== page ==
I wrote to Oculus not expecting much in the way of a response. Not that I would have blamed them. Let’s face it, the fledgling company has had a ‘moderately busy’ few months and it just got a whole lot busier.
The hype began as reports of what some called ‘Carmack’s magic hat’ filtered back from E3 this year. The word was that Virtual Reality was back and that this time it actually worked! But it wasn’t until the launch of the Kickstarter project at the beginning of August when the world really sat up and took notice. In 24 hours, Oculus quadrupled their initial target of $250,000 and romped home in 30 days to almost $2.5M in pledges. With rewards promising fully-fledged ‘Dev’ units and a special version of Doom 3: BFG, Carmack’s own contribution to the project, this was gaming catnip and a significant group of gamers and developers simply couldn’t resist signing up.
Quakecon 2012 reaffirmed to the world that the Oculus Rift had arrived, with each of the keynote presentations, not least Carmack’s, dominated by VR. The Rift had awakened dorment dreams held by an entire generation of prominent geeks and here was the Chief nerd telling us all, in no uncertain terms, that he believed the time was now for Virtual Reality to break free of it’s turgid 90s legacy and deliver on it’s original promises.
Quakecon would also see Palmer taking centre-stage alongside industry gaming heavyweights Carmack and Valve software’s Michael Abrash waxing lyrical about the Oculus Rift and the future of Virtual and Augmented Reality. Palmer, the fresh-faced, endlessly enthusiastic enthusiast, who’d spent his spare time working towards his own HMD nirvana in his garage, seemed undaunted by the sudden thrust into the limelight. It was a confident debut and one which convinced me (among many others) that, in Gabe Newell’s words, Palmer was the one to “..tackle this set of hard problems”
Despite all that however, it seems that the Oculus team rarely sleep and I received a gracious response from Nate Mitchell, VP of Product and Oculus co-founder, saying that the team would be happy to to do a short Q&A. So I asked you, the community, what you’d like to know. Below is Palmer’s answer to those questions:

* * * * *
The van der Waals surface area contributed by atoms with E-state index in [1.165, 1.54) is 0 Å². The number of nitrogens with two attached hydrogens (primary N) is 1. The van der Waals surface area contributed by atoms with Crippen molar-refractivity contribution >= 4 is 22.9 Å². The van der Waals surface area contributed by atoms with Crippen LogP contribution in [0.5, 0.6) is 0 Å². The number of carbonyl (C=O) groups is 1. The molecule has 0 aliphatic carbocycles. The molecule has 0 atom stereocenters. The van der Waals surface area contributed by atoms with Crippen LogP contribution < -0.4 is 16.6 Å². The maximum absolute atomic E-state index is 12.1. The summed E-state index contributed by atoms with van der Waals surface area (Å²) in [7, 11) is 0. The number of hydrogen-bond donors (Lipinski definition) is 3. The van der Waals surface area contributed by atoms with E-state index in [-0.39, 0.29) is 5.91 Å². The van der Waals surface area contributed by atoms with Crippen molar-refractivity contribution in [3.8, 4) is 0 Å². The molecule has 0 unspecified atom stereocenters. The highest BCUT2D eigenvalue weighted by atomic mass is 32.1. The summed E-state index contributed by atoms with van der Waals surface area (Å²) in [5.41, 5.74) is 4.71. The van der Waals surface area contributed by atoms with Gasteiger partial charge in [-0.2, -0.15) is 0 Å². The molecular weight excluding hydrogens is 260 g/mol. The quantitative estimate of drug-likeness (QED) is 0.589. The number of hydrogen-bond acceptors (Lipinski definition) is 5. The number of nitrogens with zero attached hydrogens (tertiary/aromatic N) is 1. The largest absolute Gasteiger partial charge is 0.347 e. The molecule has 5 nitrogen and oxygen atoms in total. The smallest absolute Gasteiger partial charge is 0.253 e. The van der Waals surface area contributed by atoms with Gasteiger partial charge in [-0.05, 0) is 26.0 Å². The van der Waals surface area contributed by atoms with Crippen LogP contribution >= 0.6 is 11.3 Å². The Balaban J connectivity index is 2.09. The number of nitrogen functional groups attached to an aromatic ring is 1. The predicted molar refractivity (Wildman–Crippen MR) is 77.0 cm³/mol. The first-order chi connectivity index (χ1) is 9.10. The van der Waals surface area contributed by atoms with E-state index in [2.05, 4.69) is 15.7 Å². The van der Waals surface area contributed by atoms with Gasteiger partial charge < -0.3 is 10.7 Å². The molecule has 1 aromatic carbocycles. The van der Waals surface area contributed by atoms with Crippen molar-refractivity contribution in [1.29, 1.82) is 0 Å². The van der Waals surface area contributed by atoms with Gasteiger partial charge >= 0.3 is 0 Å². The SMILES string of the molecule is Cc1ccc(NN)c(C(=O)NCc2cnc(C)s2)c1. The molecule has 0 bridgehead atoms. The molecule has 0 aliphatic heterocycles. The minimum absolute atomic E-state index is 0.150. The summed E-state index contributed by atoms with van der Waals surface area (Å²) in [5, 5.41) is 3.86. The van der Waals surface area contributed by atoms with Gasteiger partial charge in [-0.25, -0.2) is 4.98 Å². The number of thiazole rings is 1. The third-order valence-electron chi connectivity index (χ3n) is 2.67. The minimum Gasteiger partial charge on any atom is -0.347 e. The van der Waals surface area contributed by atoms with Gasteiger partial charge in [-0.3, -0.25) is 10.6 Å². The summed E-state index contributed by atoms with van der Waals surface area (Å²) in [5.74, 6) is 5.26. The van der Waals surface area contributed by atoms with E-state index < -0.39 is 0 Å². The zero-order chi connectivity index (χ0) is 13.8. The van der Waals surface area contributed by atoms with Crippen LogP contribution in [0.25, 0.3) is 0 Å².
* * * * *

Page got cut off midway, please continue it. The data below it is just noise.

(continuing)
RiftVR: Palmer has been quoted as saying the Dev Kits might be tweaked before release. Can you detail any and all differences between the prototypes you’ve been showing to the public and the Kickstarter / Pre-order dev kits due to ship on December and beyond?
Palmer: We cannot detail them yet, we want to make absolutely sure that we can deliver all of them before going public. Oculus has been trying to underpromise all along, and we hope that because of that, we can overdeliver.
RiftVR: Regarding the SDK: How much will community input shape the
featureset and what platforms will be available to present that input?
Palmer: We have been getting a lot of feedback via email from people ranging from curious enthusiasts to top tier game developers, and that has given us a lot of good ideas. We are also monitoring the SDK Suggestions thread on the MTBS3D forums, many of the ideas there are things we are hard at work on.
RiftVR: There’s some concern that what with the success of the Kickstarter
and now the advent of pre-orders you’ll be inundated with Dev-kit
orders. Are you still on track to ship all KS rewards in December as
Palmer: No concern on our part whatsoever. The goal was always to deliver the Kickstarter developer kits on time, and we waited a few weeks after the Kickstarter ended to finally put preorders on our website. That gave us time to make sure that we would be able to deliver on time, and unless we start getting into the hundreds of thousands of units range, which I think is unlikely, December is still looking good.
RiftVR: We’re aware it’s difficult to give details on the consumer edition,although we know you’re working to improve resolution. In an ideal world, what features would you like to see in the consumer edition?
Palmer: In a perfect world? Huge jump in resolution, decreased latency, “real” 6DOF tracking, body tracking, and reduced weight/size.
..so there we are. Some interesting responses which I’ll look at in more detail in a followup article. What do you think?